Lola never talked about her wig, or the young couple she killed. That couple on their beat-up Honda motorcycle, who cruised the down-sloping mountain road in the crisp, summer morning, wind blowing through their helmetless long hair. I often wondered if Lola’s baldness was genetic, or if it started because she had to live with the memory of veering into their path.
My Filipina grandmother—capped silver teeth that shimmered when she smiled—never cared about how her wig frightened me: I refused to hug her; I crept into rooms where she might be; I shied into anyone else’s arms whenever she came near. She giggled at each flinch.
The white wig resembled the same white, loose-curled headdress that Estelle Getty fashioned on Golden Girls, the only show Lola watched, the re-runs that taught her English, the reason for her Jersey drawl. That wig materialized in different parts of her house—bathroom sink, kitchen counter, her chest of drawers in the far corner of her bedroom—always attached to a corked mannequin head. Throughout my early childhood, I believed that Lola had decapitated some white person then displayed the head like a trophy, a souvenir, a warning.
“Whose head is that?” I had asked Mother once while celebrating an older cousin’s birthday.
I was five. I wore shorts, a T-shirt, and knee-high socks. I stood behind her, peeking around her thick hips.
“What head?” she said.
“In the corner, there.” I pointed. My finger trembling.
Mother laughed. Spoke to my aunties in Tagalog—which I couldn't understand—who laughed too, which, for some reason, confirmed my belief of murder.
I don’t know when Lola started losing her natural hair, but I cannot remember a time before it. It encapsulated her four foot eleven, one hundred pound, stature. Her body, the string attached to an over-heliumed balloon. Without her wig bobby-pinned to her head, Lola seemed miniscule, lost, the dark spaces we call shadows. Without her wig, she chain-smoked filterless Newports, drank cheap room-temp vodka, and fried whole fish, then smacked her lips as she slurped the fish’s eyeballs through pinched, gelatin-covered fingers. No one was allowed to go near her when her stringy, gray hair birdnested in the open air. With the wig affixed, Lola hummed lullabies, sipped chilled white sherry, and taught traditional Filipino dishes—chicken adobo, sisig, pancit—to everyone who loitered in her sun-filled kitchen, her smile sparkling.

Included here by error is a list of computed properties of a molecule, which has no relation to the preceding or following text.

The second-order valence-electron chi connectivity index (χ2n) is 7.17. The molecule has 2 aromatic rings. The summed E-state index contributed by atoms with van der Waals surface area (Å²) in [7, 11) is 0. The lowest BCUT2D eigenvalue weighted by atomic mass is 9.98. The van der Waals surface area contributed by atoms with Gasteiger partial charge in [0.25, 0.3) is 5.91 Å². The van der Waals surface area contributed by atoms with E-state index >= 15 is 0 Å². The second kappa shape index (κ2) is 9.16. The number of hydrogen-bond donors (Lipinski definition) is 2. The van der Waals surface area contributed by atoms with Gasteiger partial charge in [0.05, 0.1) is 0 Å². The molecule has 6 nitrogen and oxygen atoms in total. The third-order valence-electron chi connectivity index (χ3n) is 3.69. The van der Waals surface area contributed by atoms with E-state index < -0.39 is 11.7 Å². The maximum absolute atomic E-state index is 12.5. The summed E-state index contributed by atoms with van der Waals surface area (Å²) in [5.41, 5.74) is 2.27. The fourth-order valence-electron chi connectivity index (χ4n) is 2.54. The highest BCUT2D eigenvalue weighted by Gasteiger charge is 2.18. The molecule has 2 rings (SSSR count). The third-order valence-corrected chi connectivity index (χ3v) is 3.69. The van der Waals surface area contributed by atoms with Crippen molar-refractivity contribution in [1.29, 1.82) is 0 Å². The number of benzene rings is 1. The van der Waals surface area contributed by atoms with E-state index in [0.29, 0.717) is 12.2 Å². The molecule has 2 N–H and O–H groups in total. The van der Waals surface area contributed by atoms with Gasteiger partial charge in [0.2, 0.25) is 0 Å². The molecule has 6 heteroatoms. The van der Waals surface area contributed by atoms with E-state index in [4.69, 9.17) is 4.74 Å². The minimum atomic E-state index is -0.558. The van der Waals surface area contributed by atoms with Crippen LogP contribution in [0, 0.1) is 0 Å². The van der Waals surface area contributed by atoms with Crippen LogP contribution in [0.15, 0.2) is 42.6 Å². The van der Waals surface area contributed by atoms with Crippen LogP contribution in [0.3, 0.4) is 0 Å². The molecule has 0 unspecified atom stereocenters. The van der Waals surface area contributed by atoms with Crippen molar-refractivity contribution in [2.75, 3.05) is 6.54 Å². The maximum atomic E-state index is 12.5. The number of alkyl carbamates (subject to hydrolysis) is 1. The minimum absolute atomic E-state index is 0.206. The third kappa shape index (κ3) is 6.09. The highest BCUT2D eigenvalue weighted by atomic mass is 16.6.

As I grew older, I brought my white friends to our Filipino parties. To my Lola’s house. My teenage friends loved the sticky white rice, lechon, and cassava cake. They loved everything on offer. They especially loved that we could easily steal cold Budweisers from unguarded ice chests then sneak around back to chug them. We often drank half cases. We sometimes guzzled till someone threw up. I loved having friends there. They made me feel safe.
“I’m afraid of my grandmother,” I once announced to my friends.
“Why?” someone asked.
We were dressed in jeans, oversized button ups, and beanies.
“Because she keeps someone’s head next to her bed,” I said.
“No way,” someone shouted.
“Fuck yeah,” I yelled back.
“Can we see it?” someone asked.
“My grandmother would kill us,” I replied, smiling at the thought of our shared fear.
We slammed our beers in five gulps. We crumpled the cans. We slung them into bushes.
“Dude, she’s a motherfucking savage,” someone shouted.
“Shut up before she kills you, too,” I said, laughing and drinking the warm beers just pulled from back pockets.
I thought about Lola. About her keeping her secret concealed under that wig. About her living with regret. About her chuckling at me. I shook my head.
Years later I learned more about that couple. My mother had offhandedly brought it up. I was home visiting, and we were sitting at her kitchen table sharing a bottle of red table wine. I hadn’t been home in twelve years, and we hadn’t really talked while I was away. I’m too busy, but I again and again texted her after having silenced the call because she—thinning, graying hair—had started to remind me of Lola. That night, Mother told me that it had been a mistake. That my grandmother had turned the steering wheel too far. It had locked because the car was off. In neutral. No keys in the ignition.
“They were towing her hatchback,” Mother said. “It had been chained, dangling behind another car. Lola was trying to right it so it wouldn’t go over the mountain’s edge.”
“Why didn’t she smash the brake, blare the horn?” I said.
“It was too late. The couple came out of nowhere. They were driving near the centerline.”
I wondered if her description was true: out of nowhere, centerline. I thought about Lola. About her keeping her secret concealed under that wig. About her living with regret. About her chuckling at me. I shook my head. My skin goosefleshed. Mother told me about the trial, the unexpected exoneration. No eye needed for their deaths.
“Is that why she wore a wig?” I asked.
I was wearing a polo. Shiny shoes. A part in my hair.
“Is what why?”
“Did the crash make her lose her hair?”
“You know, she heard you,” Mother said.
“Heard me?” I asked.
“Tell everyone she was a murderer,” Mother sipped her wine.
“I didn’t say—”
“The window was open. You were drunk. A kid. It doesn’t matter now,” Mother said.
I leaned back against Mother’s faux-leather dining-room chair. I held my wine in my left hand. I looked out into the living room, at the bookshelf, the TV stand, the end table. I thought about my deceased Lola and her white wig, and how I had wished that sometimes it sat askew. Maybe a few times. Twisted to the right. Less perfect for all to see. But it never did. I thought about that cork mannequin. Its woody texture. The thousands of tiny holes. I half smiled. My shoulders shuttered at knowing that I had been right, so long ago, to have felt scared of what Lola hid under her wig.